Hold each pose for 5 to 10 breaths; allow yourself at least 10 minutes for Savasana to finish out your practice.

Tadasana (Mountain Pose) 


Stand with your feet about hips-width distance apart. Root down through the soles of your feet, and draw energy up through your legs. Let your spine lengthen up so that you stand tall, and rest your arms at your sides.


Surya Namaskar A (Sun Salutations)

From Tadasana, inhale and reach your arms up to the sky. As you exhale, fold forward over your legs. Inhale to lift up halfway, and exhale through your plank pose to your stomach. Inhale to lift your heart in a backbend, and exhale your hips back into Adho Mukha Svanasana (Downward-facing Dog). Step up to the top of your mat, and repeat this sequence for 3 rounds.

Virabhadrasana 1 (Warrior 1)

Step one foot back, and turn your toes out to about a 45 degree angle. Bend into your front knee and rise to stand, squaring off your hips and shoulders.

Virabhadrasana 2 (Warrior 2) 

From Warrior 1, turn your back toes to face the long edge of your mat, so that your front foot is perpendicular to your back foot. Spread your arms out to your sides in a T shape, allowing your hips and chest to open towards the side of your mat.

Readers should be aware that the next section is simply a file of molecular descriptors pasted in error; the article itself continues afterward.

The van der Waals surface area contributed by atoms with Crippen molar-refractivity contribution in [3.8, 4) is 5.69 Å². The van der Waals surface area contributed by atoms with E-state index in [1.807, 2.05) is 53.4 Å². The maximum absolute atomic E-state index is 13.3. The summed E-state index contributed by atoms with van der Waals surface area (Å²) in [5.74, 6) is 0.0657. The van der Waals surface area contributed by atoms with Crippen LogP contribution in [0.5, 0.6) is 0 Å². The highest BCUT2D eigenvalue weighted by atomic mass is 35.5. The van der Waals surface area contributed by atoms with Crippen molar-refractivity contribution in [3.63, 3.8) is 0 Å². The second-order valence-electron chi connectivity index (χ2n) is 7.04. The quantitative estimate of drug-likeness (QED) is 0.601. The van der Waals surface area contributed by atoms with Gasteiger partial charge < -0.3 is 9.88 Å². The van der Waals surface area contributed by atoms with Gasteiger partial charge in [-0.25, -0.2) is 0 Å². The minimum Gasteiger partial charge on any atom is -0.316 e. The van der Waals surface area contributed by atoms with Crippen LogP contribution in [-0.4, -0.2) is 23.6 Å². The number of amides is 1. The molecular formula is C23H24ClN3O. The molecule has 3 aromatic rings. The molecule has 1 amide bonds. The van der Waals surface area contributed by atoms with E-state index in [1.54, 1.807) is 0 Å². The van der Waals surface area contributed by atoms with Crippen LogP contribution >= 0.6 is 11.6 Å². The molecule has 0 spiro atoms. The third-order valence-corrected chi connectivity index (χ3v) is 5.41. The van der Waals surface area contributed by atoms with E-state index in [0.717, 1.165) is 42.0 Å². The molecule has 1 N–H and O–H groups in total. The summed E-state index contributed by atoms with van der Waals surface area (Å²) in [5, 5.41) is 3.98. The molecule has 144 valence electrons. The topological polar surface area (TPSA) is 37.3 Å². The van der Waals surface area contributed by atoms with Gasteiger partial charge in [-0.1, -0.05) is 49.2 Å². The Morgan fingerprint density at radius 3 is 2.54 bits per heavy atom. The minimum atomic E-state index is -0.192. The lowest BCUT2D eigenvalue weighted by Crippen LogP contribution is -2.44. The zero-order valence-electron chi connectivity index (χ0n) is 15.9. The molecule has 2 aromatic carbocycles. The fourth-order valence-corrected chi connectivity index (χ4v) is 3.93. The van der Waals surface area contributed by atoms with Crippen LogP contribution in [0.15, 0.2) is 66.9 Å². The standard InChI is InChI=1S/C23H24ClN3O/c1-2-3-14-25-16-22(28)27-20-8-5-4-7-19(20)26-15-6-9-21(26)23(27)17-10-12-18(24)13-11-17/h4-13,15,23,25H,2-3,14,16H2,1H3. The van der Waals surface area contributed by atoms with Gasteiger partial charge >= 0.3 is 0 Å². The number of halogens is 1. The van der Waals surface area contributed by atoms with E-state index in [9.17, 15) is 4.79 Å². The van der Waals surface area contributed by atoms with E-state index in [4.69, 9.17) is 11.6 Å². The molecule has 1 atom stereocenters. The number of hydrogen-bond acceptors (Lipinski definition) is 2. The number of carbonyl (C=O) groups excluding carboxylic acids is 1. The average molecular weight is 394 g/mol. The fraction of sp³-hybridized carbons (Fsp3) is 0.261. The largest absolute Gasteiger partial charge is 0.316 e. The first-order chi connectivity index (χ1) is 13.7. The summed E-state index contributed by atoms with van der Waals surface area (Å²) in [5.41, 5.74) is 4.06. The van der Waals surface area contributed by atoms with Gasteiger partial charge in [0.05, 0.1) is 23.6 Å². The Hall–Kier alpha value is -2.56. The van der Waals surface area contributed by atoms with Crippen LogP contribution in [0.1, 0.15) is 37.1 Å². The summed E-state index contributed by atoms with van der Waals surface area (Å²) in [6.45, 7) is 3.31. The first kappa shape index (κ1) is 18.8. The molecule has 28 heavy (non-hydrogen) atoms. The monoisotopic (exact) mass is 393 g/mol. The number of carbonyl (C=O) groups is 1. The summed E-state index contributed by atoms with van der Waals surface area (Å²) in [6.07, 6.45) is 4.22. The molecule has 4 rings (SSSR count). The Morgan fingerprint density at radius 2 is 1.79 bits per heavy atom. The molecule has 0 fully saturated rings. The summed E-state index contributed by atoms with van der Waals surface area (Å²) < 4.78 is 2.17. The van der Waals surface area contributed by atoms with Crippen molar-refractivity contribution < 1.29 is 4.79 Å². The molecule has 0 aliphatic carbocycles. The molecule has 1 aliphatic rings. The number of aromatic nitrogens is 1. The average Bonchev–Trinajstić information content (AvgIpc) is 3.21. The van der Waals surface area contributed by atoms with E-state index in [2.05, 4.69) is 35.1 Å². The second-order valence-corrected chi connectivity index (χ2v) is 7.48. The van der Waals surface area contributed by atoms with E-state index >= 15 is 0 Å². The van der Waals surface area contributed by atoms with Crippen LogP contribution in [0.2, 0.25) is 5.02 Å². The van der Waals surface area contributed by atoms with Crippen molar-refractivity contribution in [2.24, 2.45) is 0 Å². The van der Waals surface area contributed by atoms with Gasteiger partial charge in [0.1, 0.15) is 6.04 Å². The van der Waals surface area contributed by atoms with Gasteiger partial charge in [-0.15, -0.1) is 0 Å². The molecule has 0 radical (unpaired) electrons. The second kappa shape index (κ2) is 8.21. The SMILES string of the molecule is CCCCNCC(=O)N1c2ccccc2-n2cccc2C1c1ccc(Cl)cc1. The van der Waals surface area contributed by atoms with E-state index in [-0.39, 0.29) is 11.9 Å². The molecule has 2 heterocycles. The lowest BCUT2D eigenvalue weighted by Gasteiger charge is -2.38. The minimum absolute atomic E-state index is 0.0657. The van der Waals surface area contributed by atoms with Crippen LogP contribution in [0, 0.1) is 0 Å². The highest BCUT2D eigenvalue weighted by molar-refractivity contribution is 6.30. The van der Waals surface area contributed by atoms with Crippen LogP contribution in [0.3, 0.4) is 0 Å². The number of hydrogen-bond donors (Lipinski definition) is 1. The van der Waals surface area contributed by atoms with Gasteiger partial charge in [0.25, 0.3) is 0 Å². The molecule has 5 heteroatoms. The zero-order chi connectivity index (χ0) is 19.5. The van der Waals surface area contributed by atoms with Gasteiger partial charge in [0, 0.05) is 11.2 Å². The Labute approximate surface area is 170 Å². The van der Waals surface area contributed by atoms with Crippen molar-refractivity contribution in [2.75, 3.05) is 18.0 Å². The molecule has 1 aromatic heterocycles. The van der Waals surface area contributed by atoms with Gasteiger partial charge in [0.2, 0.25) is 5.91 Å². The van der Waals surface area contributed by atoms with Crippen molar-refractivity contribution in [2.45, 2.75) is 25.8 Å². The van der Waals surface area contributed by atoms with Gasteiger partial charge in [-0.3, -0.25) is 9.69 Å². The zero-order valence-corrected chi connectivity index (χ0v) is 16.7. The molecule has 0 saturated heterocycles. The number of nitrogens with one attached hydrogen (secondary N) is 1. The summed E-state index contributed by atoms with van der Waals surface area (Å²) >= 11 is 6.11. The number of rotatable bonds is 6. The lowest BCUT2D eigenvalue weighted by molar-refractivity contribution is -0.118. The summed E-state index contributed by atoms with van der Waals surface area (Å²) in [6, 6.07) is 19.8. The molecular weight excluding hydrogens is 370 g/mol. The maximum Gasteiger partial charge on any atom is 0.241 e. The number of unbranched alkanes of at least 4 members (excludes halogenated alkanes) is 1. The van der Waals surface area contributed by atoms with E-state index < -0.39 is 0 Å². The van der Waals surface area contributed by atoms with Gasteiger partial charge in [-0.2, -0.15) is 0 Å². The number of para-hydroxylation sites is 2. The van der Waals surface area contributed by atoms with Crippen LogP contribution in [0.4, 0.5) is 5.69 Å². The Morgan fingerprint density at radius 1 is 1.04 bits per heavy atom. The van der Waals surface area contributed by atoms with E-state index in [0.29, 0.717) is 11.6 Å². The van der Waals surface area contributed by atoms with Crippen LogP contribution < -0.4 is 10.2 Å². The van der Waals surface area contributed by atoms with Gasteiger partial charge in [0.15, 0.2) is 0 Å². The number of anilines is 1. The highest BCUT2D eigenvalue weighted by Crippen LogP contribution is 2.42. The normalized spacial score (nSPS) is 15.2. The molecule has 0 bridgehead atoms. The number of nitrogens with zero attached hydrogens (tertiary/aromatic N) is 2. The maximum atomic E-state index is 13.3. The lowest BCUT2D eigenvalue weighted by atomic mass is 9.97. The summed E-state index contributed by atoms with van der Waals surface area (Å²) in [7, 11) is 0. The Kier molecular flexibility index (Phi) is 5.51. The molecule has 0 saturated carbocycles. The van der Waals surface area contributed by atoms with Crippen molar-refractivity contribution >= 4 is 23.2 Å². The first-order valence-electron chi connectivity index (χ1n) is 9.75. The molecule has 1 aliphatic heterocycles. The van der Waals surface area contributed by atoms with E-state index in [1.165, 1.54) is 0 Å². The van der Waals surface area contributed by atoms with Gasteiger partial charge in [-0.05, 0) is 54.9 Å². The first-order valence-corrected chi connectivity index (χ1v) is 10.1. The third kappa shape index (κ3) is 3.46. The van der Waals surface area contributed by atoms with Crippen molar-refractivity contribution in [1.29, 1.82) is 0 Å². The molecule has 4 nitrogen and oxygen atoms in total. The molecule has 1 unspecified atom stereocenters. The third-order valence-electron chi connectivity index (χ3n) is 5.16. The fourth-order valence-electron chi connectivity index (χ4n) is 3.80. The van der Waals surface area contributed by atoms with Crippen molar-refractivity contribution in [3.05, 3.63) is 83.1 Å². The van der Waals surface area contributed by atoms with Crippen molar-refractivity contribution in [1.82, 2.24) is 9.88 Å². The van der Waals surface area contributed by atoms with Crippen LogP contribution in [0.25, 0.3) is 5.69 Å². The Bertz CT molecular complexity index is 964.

Reverse Warrior



From Warrior 2, drop your back hand down to your back leg, and reach your front arm up and back, creating a side body stretch.

Balasana (Child’s Pose)

From hands and knees, bring your big toes together to touch so that your legs create a V shape. Sit your hips back towards your heels, and allow your head and chest to lower towards the mat. Stay for 5 rounds of breath or more.

Dandasana (Staff Pose)

Sit with your legs long in front of you so that your body makes an L shape. Plant your palms to either side of your hips, and press down into the mat. At the same time, lengthen the crown of your head up, and your legs out. Stay for 5 rounds of breath.

Janu Sirsasana


From Staff Pose, bring one foot to the inner edge of the opposite leg, letting your knee open out to the side. Hinge from your hips to fold forward over the straight leg. Stay for 5 rounds of breath or more, then repeat on the other side.


Supine Spinal Twist

Lay down on your back. Bring one knee into your chest, and extend your other leg out long on the mat. Gently bring your bent knee to cross over your body into a twist. Allow both shoulders to stay grounded as you rotate through your spine. Stay for 5 breaths or more, then repeat on the other side.

Savasana (Corpse Pose)

Lay on your back with your legs long on the mat and your arms resting by your sides. Turn your palms to face the sky, and let your body relax into the support of the earth. You may like to add props for greater comfort in your savasana. Stay for roughly 10 minutes before ending your practice.


When Yoga and Ayurveda meet, there is a remembrance of an old way of being. This sacred union reminds us of our interconnectedness, our power to heal, and the truth of who we are. I hope you feel inspired to explore how Ayurveda and Yoga together can change your life; maybe it starts with improving your digestion or adopting seasonal practices. However your path unfolds, may it lead you home.


           ~ Lydia Willig

Owner & Director of Earth Walker Yoga, and SPY graduate

Website: Earth Walker Yoga